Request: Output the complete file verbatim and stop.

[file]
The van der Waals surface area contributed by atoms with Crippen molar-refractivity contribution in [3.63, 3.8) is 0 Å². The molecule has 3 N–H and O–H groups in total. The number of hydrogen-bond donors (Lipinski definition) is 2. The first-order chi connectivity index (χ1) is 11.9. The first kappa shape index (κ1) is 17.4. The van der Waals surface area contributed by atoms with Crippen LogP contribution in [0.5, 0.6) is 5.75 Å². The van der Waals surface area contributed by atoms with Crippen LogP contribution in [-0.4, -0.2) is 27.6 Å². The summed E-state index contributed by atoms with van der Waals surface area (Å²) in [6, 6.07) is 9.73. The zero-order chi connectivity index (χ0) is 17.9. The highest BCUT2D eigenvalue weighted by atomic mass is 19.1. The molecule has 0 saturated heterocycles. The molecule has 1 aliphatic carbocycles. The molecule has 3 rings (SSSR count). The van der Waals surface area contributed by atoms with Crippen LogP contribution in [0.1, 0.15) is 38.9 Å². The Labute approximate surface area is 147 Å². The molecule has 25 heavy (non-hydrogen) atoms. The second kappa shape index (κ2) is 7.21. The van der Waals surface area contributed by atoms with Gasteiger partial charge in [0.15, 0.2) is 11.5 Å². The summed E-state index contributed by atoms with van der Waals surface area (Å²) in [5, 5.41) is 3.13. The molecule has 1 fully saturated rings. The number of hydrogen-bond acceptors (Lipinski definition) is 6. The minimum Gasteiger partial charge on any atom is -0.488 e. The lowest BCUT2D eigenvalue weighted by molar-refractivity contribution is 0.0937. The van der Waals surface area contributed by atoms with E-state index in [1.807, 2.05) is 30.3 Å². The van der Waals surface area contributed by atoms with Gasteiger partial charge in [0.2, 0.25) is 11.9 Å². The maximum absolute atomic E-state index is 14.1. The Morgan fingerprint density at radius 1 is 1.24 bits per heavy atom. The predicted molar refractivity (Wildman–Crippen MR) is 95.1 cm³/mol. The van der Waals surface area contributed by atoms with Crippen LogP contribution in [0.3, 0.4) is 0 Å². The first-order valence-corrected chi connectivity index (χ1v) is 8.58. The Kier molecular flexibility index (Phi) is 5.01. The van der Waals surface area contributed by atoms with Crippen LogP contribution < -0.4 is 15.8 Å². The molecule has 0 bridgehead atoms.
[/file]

The van der Waals surface area contributed by atoms with Crippen molar-refractivity contribution in [3.63, 3.8) is 0 Å². The molecule has 3 N–H and O–H groups in total. The number of hydrogen-bond donors (Lipinski definition) is 2. The first-order chi connectivity index (χ1) is 11.9. The first kappa shape index (κ1) is 17.4. The van der Waals surface area contributed by atoms with Crippen LogP contribution in [0.5, 0.6) is 5.75 Å². The van der Waals surface area contributed by atoms with Crippen LogP contribution in [-0.4, -0.2) is 27.6 Å². The summed E-state index contributed by atoms with van der Waals surface area (Å²) in [6, 6.07) is 9.73. The zero-order chi connectivity index (χ0) is 17.9. The highest BCUT2D eigenvalue weighted by atomic mass is 19.1. The molecule has 0 saturated heterocycles. The molecule has 1 aliphatic carbocycles. The molecule has 3 rings (SSSR count). The van der Waals surface area contributed by atoms with Crippen LogP contribution in [0.1, 0.15) is 38.9 Å². The Labute approximate surface area is 147 Å². The molecule has 25 heavy (non-hydrogen) atoms. The second kappa shape index (κ2) is 7.21. The van der Waals surface area contributed by atoms with Gasteiger partial charge in [0.15, 0.2) is 11.5 Å². The summed E-state index contributed by atoms with van der Waals surface area (Å²) in [5, 5.41) is 3.13. The molecule has 1 fully saturated rings. The number of hydrogen-bond acceptors (Lipinski definition) is 6. The minimum Gasteiger partial charge on any atom is -0.488 e. The lowest BCUT2D eigenvalue weighted by molar-refractivity contribution is 0.0937. The van der Waals surface area contributed by atoms with E-state index in [1.807, 2.05) is 30.3 Å². The van der Waals surface area contributed by atoms with Gasteiger partial charge in [0.2, 0.25) is 11.9 Å². The maximum absolute atomic E-state index is 14.1. The Morgan fingerprint density at radius 1 is 1.24 bits per heavy atom. The predicted molar refractivity (Wildman–Crippen MR) is 95.1 cm³/mol. The van der Waals surface area contributed by atoms with Crippen LogP contribution in [0.3, 0.4) is 0 Å². The first-order valence-corrected chi connectivity index (χ1v) is 8.58. The Kier molecular flexibility index (Phi) is 5.01. The van der Waals surface area contributed by atoms with Crippen LogP contribution < -0.4 is 15.8 Å². The molecule has 0 bridgehead atoms.